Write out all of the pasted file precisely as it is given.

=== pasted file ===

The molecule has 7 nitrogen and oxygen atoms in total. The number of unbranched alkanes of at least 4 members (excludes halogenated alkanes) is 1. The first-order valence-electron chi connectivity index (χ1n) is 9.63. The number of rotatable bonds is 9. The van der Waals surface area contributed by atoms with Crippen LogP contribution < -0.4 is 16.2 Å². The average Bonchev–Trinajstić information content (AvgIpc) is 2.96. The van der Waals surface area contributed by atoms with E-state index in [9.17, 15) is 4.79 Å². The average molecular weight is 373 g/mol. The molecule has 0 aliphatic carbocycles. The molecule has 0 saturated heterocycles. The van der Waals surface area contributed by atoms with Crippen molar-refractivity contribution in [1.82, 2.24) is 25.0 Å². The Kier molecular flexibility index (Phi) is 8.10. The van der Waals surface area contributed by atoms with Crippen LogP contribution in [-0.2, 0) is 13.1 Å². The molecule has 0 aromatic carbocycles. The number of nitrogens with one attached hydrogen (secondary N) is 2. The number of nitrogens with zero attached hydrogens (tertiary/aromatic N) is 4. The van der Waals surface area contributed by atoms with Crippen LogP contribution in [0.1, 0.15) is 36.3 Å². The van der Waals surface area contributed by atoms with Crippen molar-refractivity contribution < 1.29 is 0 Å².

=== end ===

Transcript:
The molecule has 7 nitrogen and oxygen atoms in total. The number of unbranched alkanes of at least 4 members (excludes halogenated alkanes) is 1. The first-order valence-electron chi connectivity index (χ1n) is 9.63. The number of rotatable bonds is 9. The van der Waals surface area contributed by atoms with Crippen LogP contribution < -0.4 is 16.2 Å². The average Bonchev–Trinajstić information content (AvgIpc) is 2.96. The van der Waals surface area contributed by atoms with E-state index in [9.17, 15) is 4.79 Å². The average molecular weight is 373 g/mol. The molecule has 0 aliphatic carbocycles. The molecule has 0 saturated heterocycles. The van der Waals surface area contributed by atoms with Crippen molar-refractivity contribution in [1.82, 2.24) is 25.0 Å². The Kier molecular flexibility index (Phi) is 8.10. The van der Waals surface area contributed by atoms with Crippen LogP contribution in [-0.2, 0) is 13.1 Å². The molecule has 0 aromatic carbocycles. The number of nitrogens with one attached hydrogen (secondary N) is 2. The number of nitrogens with zero attached hydrogens (tertiary/aromatic N) is 4. The van der Waals surface area contributed by atoms with Crippen LogP contribution in [0.1, 0.15) is 36.3 Å². The van der Waals surface area contributed by atoms with Crippen molar-refractivity contribution < 1.29 is 0 Å².